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Dimensioning basics, Part IV: Create accurate baseline and continued dimensions

Baseline and continued dimensions are linear dimensions that are based on an existing linear dimension:

Baseline: The second and subsequent dimensions all start at the same point as the existing dimension but end at a different point Continued: The second dimension starts at the end point of the existing dimension Create a baseline dimension

First, […]

Dimensioning basics, Part II: Create accurate dimensions for circles and arcs

Arc and circle dimensions are not as common as linear dimensions (See Part I), but they are still often used. Here are the basics for getting accurate results.

Dimension a radius

To dimension the radius of a circle or an arc, follow these steps:

Go to Home tab> Annotation panel> Dimension drop-down menu> Radius. An […]

Defining alternate dimension units in AutoCAD

The dimension measurements in your drawing use a specific unit, whether millimeters, inches, or something else. But it’s common to need to show a second unit — perhaps a metric measurement if you’re using inches, or vice versa.

You define an alternate measurement on the Alternate Units tab of the Dimension Style dialog box. For […]

Understanding how dimensions are associated with objects

This is a guest post by Sanjay Kulkarni, an AutoCAD programmer.

Learning AutoLISP (or any other programming language) doesn’t compel you to become a programmer. You can still use it to better understand the internal working of AutoCAD and enhance your interactive working skill. This can also give you an edge over others.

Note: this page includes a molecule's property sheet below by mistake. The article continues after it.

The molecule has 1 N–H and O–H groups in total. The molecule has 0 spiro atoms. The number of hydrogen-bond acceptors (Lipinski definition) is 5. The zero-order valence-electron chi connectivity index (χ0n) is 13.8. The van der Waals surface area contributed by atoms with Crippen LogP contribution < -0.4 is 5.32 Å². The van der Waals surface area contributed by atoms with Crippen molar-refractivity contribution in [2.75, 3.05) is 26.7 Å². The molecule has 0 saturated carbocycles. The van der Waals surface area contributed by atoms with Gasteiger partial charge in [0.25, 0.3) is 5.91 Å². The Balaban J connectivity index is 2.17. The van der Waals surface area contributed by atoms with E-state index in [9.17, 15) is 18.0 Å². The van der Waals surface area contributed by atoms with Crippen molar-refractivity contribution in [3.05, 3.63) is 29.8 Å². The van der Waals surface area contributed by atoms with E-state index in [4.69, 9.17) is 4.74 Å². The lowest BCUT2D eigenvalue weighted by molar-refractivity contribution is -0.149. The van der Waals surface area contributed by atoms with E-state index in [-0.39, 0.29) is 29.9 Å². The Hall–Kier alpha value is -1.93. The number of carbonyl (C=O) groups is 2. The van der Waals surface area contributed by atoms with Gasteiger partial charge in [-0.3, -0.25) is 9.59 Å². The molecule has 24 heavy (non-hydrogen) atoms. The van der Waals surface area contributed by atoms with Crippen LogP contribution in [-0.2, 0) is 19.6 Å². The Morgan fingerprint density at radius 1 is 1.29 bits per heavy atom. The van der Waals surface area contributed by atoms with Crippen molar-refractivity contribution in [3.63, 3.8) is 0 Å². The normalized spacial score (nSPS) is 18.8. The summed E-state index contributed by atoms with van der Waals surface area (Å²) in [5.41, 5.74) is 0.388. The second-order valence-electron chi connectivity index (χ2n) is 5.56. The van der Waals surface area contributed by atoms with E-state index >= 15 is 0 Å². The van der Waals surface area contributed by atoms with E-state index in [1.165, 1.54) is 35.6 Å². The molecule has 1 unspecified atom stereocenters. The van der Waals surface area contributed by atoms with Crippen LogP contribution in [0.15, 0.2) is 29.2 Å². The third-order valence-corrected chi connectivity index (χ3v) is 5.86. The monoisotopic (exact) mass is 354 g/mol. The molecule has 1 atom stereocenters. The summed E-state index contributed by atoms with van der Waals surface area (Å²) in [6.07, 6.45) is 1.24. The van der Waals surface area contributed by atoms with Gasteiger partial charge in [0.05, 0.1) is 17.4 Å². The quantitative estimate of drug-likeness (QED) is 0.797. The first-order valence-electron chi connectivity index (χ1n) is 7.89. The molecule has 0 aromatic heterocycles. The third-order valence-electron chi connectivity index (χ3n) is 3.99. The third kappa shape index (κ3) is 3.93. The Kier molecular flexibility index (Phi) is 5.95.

Recently […]

How to create a text style for a dimension

You should have at least 1 text style for your dimensions and perhaps a text style for each dimension style.

When you create a dimension style, you can create a text style from within the New Dimension Style dialog box. On the Text tab, click the Ellipsis button as shown here.

The Text Style […]

Use DIMEDIT to edit a dimension

The DIMEDIT command lets you move or rotate dimension text, change text, and create oblique (angled) extension lines. You type it on the command line. You see the following prompt:

Enter type of dimension editing [Home/New/Rotate/Oblique] <Home>:

You would use it only in certain situations.

Clean up dimension text location

If the text was moved, […]

Make dimensions look orderly by aligning them

As you add dimensions, they can get messy looking if you don’t align them.

The DIMSPACE command has a little-known technique that automatically aligns the dimensions for you. Follow these prompts:

Select base dimension: Select the dimension that you want to align the other dimensions to.

Select dimensions to space: Select the dimensions that you […]

Tutorial: Override a dimension

It’s always good to keep to your dimension styles as much as possible, but sometimes a situation requires an exception. You can create an override, which is a sub-dimension style that varies from its parent style.

Follow these steps:

On the Annotate tab, click the Dimensions panel’s dialog box launcher arrow (the arrow at the […]

Quickly format dimensions

Usually, it’s best to format your dimensions using a dimension style. If you want an exception to the style, create an override. To create an override, choose Dimension > Dimension Style and click the Override button in the Dimension Style Manager. This method is the best way to maintain your CAD standards.

But sometimes, you […]

Dimensions and associativity

Normally, dimensions are associative, meaning that they change when you edit objects to which they’re attached.

Drawings created in releases 2000 and earlier are not associative. Sometimes, you’ll get a drawing that was created a long time ago and realize that the dimensions aren’t associative.

To make them associative, type dimassoc (a system variable) on […]